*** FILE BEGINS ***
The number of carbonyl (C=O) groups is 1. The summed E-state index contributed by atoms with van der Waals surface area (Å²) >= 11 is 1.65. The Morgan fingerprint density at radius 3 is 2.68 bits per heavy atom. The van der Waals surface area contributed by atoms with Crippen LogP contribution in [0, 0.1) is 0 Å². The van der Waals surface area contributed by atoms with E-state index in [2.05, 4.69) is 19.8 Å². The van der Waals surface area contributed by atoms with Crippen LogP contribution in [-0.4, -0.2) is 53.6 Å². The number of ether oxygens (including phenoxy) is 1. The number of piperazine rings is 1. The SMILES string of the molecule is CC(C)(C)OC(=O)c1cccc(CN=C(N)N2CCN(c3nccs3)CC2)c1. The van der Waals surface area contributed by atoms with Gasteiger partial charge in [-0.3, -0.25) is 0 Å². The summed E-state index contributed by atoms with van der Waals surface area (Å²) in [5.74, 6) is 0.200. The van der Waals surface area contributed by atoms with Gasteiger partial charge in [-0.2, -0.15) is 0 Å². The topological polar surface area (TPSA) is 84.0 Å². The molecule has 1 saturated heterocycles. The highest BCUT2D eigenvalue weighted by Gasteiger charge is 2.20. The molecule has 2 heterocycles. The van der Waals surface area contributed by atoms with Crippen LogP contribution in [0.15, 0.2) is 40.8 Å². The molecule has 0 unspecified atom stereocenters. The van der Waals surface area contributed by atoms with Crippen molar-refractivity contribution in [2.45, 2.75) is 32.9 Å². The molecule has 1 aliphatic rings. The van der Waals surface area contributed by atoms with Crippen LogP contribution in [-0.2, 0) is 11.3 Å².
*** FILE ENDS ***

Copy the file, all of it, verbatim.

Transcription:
The number of carbonyl (C=O) groups is 1. The summed E-state index contributed by atoms with van der Waals surface area (Å²) >= 11 is 1.65. The Morgan fingerprint density at radius 3 is 2.68 bits per heavy atom. The van der Waals surface area contributed by atoms with Crippen LogP contribution in [0, 0.1) is 0 Å². The van der Waals surface area contributed by atoms with E-state index in [2.05, 4.69) is 19.8 Å². The van der Waals surface area contributed by atoms with Crippen LogP contribution in [-0.4, -0.2) is 53.6 Å². The number of ether oxygens (including phenoxy) is 1. The number of piperazine rings is 1. The SMILES string of the molecule is CC(C)(C)OC(=O)c1cccc(CN=C(N)N2CCN(c3nccs3)CC2)c1. The van der Waals surface area contributed by atoms with Gasteiger partial charge in [-0.3, -0.25) is 0 Å². The summed E-state index contributed by atoms with van der Waals surface area (Å²) in [5.74, 6) is 0.200. The van der Waals surface area contributed by atoms with Gasteiger partial charge in [-0.2, -0.15) is 0 Å². The topological polar surface area (TPSA) is 84.0 Å². The molecule has 1 saturated heterocycles. The highest BCUT2D eigenvalue weighted by Gasteiger charge is 2.20. The molecule has 2 heterocycles. The van der Waals surface area contributed by atoms with Crippen LogP contribution in [0.15, 0.2) is 40.8 Å². The molecule has 0 unspecified atom stereocenters. The van der Waals surface area contributed by atoms with Crippen molar-refractivity contribution in [2.45, 2.75) is 32.9 Å². The molecule has 1 aliphatic rings. The van der Waals surface area contributed by atoms with Crippen LogP contribution in [-0.2, 0) is 11.3 Å².